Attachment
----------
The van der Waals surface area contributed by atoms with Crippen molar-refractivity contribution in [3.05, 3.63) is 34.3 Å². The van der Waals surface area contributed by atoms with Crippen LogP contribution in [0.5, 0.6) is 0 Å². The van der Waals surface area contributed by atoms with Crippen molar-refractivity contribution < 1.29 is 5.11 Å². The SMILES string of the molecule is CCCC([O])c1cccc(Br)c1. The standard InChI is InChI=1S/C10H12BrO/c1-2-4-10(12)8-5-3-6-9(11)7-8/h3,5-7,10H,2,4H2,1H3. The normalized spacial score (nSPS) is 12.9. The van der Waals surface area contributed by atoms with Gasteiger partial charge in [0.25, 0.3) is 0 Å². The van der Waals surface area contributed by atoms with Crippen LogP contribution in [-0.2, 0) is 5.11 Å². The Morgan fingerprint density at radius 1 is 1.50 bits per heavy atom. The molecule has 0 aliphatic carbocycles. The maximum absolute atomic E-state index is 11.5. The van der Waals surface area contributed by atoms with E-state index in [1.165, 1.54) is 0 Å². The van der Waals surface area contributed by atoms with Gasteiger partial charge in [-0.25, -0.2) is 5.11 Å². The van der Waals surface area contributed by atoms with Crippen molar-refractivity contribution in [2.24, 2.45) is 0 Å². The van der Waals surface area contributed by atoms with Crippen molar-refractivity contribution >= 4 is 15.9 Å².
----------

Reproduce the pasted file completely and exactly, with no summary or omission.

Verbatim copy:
The van der Waals surface area contributed by atoms with Crippen molar-refractivity contribution in [3.05, 3.63) is 34.3 Å². The van der Waals surface area contributed by atoms with Crippen LogP contribution in [0.5, 0.6) is 0 Å². The van der Waals surface area contributed by atoms with Crippen molar-refractivity contribution < 1.29 is 5.11 Å². The SMILES string of the molecule is CCCC([O])c1cccc(Br)c1. The standard InChI is InChI=1S/C10H12BrO/c1-2-4-10(12)8-5-3-6-9(11)7-8/h3,5-7,10H,2,4H2,1H3. The normalized spacial score (nSPS) is 12.9. The van der Waals surface area contributed by atoms with Gasteiger partial charge in [0.25, 0.3) is 0 Å². The van der Waals surface area contributed by atoms with Crippen LogP contribution in [-0.2, 0) is 5.11 Å². The Morgan fingerprint density at radius 1 is 1.50 bits per heavy atom. The molecule has 0 aliphatic carbocycles. The maximum absolute atomic E-state index is 11.5. The van der Waals surface area contributed by atoms with E-state index in [1.165, 1.54) is 0 Å². The van der Waals surface area contributed by atoms with Gasteiger partial charge in [-0.25, -0.2) is 5.11 Å². The van der Waals surface area contributed by atoms with Crippen molar-refractivity contribution in [2.24, 2.45) is 0 Å². The van der Waals surface area contributed by atoms with Crippen molar-refractivity contribution >= 4 is 15.9 Å².